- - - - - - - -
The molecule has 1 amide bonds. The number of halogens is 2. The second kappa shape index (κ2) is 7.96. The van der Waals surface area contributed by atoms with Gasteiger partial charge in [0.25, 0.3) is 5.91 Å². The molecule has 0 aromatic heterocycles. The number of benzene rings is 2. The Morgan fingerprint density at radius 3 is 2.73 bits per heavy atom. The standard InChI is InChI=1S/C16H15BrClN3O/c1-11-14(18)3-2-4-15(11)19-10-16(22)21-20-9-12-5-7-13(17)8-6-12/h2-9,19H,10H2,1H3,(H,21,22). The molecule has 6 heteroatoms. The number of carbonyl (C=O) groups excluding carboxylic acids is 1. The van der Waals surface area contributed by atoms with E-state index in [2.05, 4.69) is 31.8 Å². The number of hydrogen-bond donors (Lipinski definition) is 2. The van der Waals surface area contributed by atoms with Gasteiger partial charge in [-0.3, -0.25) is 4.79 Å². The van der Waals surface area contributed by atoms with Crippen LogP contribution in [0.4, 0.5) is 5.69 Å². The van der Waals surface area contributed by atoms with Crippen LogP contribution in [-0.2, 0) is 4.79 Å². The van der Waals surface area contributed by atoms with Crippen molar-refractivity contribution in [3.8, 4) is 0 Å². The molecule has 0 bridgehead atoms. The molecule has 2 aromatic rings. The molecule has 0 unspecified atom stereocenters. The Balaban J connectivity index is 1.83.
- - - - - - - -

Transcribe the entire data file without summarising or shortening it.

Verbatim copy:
The molecule has 1 amide bonds. The number of halogens is 2. The second kappa shape index (κ2) is 7.96. The van der Waals surface area contributed by atoms with Gasteiger partial charge in [0.25, 0.3) is 5.91 Å². The molecule has 0 aromatic heterocycles. The number of benzene rings is 2. The Morgan fingerprint density at radius 3 is 2.73 bits per heavy atom. The standard InChI is InChI=1S/C16H15BrClN3O/c1-11-14(18)3-2-4-15(11)19-10-16(22)21-20-9-12-5-7-13(17)8-6-12/h2-9,19H,10H2,1H3,(H,21,22). The molecule has 6 heteroatoms. The number of carbonyl (C=O) groups excluding carboxylic acids is 1. The van der Waals surface area contributed by atoms with E-state index in [2.05, 4.69) is 31.8 Å². The number of hydrogen-bond donors (Lipinski definition) is 2. The van der Waals surface area contributed by atoms with Gasteiger partial charge in [-0.3, -0.25) is 4.79 Å². The van der Waals surface area contributed by atoms with Crippen LogP contribution in [0.4, 0.5) is 5.69 Å². The van der Waals surface area contributed by atoms with Crippen LogP contribution in [-0.2, 0) is 4.79 Å². The van der Waals surface area contributed by atoms with Crippen molar-refractivity contribution in [3.8, 4) is 0 Å². The molecule has 0 bridgehead atoms. The molecule has 2 aromatic rings. The molecule has 0 unspecified atom stereocenters. The Balaban J connectivity index is 1.83.